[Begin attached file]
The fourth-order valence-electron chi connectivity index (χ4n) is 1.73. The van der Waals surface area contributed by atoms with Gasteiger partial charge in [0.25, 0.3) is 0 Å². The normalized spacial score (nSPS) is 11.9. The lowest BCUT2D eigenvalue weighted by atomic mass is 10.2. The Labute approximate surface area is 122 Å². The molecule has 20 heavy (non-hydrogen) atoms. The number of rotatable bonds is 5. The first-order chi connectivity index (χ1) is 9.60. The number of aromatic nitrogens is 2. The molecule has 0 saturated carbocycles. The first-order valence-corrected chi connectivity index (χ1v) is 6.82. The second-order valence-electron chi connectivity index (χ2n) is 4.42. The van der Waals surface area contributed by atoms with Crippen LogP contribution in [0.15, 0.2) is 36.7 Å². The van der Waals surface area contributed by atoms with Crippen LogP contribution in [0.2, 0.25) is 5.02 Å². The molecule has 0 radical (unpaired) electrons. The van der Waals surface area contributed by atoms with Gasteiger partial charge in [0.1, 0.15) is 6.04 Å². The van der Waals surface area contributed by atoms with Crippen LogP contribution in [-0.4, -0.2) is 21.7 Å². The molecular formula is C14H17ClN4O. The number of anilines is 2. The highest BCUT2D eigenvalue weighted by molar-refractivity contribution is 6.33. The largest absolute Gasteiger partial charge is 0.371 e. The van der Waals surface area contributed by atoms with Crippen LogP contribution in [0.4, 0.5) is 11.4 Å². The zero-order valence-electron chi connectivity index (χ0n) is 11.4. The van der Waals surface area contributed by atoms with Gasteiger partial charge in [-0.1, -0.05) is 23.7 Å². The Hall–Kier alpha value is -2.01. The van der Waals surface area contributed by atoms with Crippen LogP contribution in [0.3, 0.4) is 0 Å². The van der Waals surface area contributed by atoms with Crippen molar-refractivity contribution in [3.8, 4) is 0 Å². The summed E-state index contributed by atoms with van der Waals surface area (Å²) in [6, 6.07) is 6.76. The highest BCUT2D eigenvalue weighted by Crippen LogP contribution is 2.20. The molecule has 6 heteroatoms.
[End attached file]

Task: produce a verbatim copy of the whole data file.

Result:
The fourth-order valence-electron chi connectivity index (χ4n) is 1.73. The van der Waals surface area contributed by atoms with Gasteiger partial charge in [0.25, 0.3) is 0 Å². The normalized spacial score (nSPS) is 11.9. The lowest BCUT2D eigenvalue weighted by atomic mass is 10.2. The Labute approximate surface area is 122 Å². The molecule has 20 heavy (non-hydrogen) atoms. The number of rotatable bonds is 5. The first-order chi connectivity index (χ1) is 9.60. The number of aromatic nitrogens is 2. The molecule has 0 saturated carbocycles. The first-order valence-corrected chi connectivity index (χ1v) is 6.82. The second-order valence-electron chi connectivity index (χ2n) is 4.42. The van der Waals surface area contributed by atoms with Crippen LogP contribution in [0.15, 0.2) is 36.7 Å². The van der Waals surface area contributed by atoms with Crippen LogP contribution in [0.2, 0.25) is 5.02 Å². The molecule has 0 radical (unpaired) electrons. The van der Waals surface area contributed by atoms with Gasteiger partial charge in [0.1, 0.15) is 6.04 Å². The van der Waals surface area contributed by atoms with Crippen LogP contribution in [-0.4, -0.2) is 21.7 Å². The molecular formula is C14H17ClN4O. The number of anilines is 2. The highest BCUT2D eigenvalue weighted by molar-refractivity contribution is 6.33. The largest absolute Gasteiger partial charge is 0.371 e. The van der Waals surface area contributed by atoms with Crippen LogP contribution in [0.4, 0.5) is 11.4 Å². The zero-order valence-electron chi connectivity index (χ0n) is 11.4. The van der Waals surface area contributed by atoms with Gasteiger partial charge in [-0.1, -0.05) is 23.7 Å². The Hall–Kier alpha value is -2.01. The van der Waals surface area contributed by atoms with Crippen LogP contribution in [0.3, 0.4) is 0 Å². The van der Waals surface area contributed by atoms with Crippen molar-refractivity contribution in [3.8, 4) is 0 Å². The summed E-state index contributed by atoms with van der Waals surface area (Å²) in [6, 6.07) is 6.76. The highest BCUT2D eigenvalue weighted by Crippen LogP contribution is 2.20. The molecule has 6 heteroatoms.